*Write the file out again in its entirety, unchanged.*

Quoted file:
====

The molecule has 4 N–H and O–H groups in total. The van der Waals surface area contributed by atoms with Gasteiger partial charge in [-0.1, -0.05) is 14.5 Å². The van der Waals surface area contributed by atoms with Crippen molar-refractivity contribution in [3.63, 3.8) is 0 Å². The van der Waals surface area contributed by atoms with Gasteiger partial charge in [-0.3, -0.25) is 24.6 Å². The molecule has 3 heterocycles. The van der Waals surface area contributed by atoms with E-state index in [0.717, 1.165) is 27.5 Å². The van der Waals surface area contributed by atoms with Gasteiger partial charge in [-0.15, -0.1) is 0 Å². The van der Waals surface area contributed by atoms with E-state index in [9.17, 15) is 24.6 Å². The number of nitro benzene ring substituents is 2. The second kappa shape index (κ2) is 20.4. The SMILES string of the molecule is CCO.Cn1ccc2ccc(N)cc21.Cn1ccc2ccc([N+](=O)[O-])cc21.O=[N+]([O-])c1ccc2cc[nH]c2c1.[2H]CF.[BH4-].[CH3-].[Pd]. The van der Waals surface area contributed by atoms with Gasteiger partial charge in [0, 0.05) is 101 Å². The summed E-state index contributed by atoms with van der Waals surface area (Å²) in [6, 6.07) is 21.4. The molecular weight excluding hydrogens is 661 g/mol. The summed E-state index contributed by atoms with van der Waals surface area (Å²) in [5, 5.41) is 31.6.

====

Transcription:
The molecule has 4 N–H and O–H groups in total. The van der Waals surface area contributed by atoms with Gasteiger partial charge in [-0.1, -0.05) is 14.5 Å². The van der Waals surface area contributed by atoms with Crippen molar-refractivity contribution in [3.63, 3.8) is 0 Å². The van der Waals surface area contributed by atoms with Gasteiger partial charge in [-0.3, -0.25) is 24.6 Å². The molecule has 3 heterocycles. The van der Waals surface area contributed by atoms with E-state index in [0.717, 1.165) is 27.5 Å². The van der Waals surface area contributed by atoms with Gasteiger partial charge in [-0.15, -0.1) is 0 Å². The van der Waals surface area contributed by atoms with E-state index in [9.17, 15) is 24.6 Å². The number of nitro benzene ring substituents is 2. The second kappa shape index (κ2) is 20.4. The SMILES string of the molecule is CCO.Cn1ccc2ccc(N)cc21.Cn1ccc2ccc([N+](=O)[O-])cc21.O=[N+]([O-])c1ccc2cc[nH]c2c1.[2H]CF.[BH4-].[CH3-].[Pd]. The van der Waals surface area contributed by atoms with Gasteiger partial charge in [0, 0.05) is 101 Å². The summed E-state index contributed by atoms with van der Waals surface area (Å²) in [6, 6.07) is 21.4. The molecular weight excluding hydrogens is 661 g/mol. The summed E-state index contributed by atoms with van der Waals surface area (Å²) in [5, 5.41) is 31.6.